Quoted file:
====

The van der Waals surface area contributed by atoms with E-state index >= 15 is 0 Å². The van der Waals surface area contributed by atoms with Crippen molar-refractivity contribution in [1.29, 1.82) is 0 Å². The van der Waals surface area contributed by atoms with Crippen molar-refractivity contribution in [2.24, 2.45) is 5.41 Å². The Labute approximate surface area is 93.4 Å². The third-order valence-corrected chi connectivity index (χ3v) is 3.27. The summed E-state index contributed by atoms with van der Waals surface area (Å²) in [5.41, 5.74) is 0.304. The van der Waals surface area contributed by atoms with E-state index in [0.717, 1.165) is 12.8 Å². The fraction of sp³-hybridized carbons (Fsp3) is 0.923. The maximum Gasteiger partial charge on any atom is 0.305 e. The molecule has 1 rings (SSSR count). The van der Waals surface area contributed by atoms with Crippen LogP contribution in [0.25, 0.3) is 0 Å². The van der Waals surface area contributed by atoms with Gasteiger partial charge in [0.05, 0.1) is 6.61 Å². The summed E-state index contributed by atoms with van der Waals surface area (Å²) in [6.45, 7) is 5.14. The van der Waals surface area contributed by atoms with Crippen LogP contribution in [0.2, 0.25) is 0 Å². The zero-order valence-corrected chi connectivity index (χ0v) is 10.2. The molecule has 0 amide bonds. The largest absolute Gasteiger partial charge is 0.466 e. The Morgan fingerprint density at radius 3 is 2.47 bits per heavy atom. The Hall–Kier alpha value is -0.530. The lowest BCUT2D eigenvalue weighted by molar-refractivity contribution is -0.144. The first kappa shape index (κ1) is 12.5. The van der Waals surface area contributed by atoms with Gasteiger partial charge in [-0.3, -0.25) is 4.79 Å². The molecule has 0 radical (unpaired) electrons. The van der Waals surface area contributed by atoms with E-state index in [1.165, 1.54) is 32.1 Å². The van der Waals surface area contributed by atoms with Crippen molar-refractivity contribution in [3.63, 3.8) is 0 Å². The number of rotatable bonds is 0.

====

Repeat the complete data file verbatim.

The van der Waals surface area contributed by atoms with E-state index >= 15 is 0 Å². The van der Waals surface area contributed by atoms with Crippen molar-refractivity contribution in [1.29, 1.82) is 0 Å². The van der Waals surface area contributed by atoms with Crippen molar-refractivity contribution in [2.24, 2.45) is 5.41 Å². The Labute approximate surface area is 93.4 Å². The third-order valence-corrected chi connectivity index (χ3v) is 3.27. The summed E-state index contributed by atoms with van der Waals surface area (Å²) in [5.41, 5.74) is 0.304. The van der Waals surface area contributed by atoms with E-state index in [0.717, 1.165) is 12.8 Å². The fraction of sp³-hybridized carbons (Fsp3) is 0.923. The maximum Gasteiger partial charge on any atom is 0.305 e. The molecule has 1 rings (SSSR count). The van der Waals surface area contributed by atoms with Crippen LogP contribution in [0.25, 0.3) is 0 Å². The van der Waals surface area contributed by atoms with Gasteiger partial charge in [0.05, 0.1) is 6.61 Å². The summed E-state index contributed by atoms with van der Waals surface area (Å²) in [6.45, 7) is 5.14. The van der Waals surface area contributed by atoms with Crippen LogP contribution in [0.2, 0.25) is 0 Å². The zero-order valence-corrected chi connectivity index (χ0v) is 10.2. The molecule has 0 amide bonds. The largest absolute Gasteiger partial charge is 0.466 e. The Morgan fingerprint density at radius 3 is 2.47 bits per heavy atom. The Hall–Kier alpha value is -0.530. The lowest BCUT2D eigenvalue weighted by molar-refractivity contribution is -0.144. The first kappa shape index (κ1) is 12.5. The van der Waals surface area contributed by atoms with Gasteiger partial charge in [-0.3, -0.25) is 4.79 Å². The molecule has 0 radical (unpaired) electrons. The van der Waals surface area contributed by atoms with E-state index in [1.165, 1.54) is 32.1 Å². The van der Waals surface area contributed by atoms with Crippen molar-refractivity contribution in [3.63, 3.8) is 0 Å². The number of rotatable bonds is 0.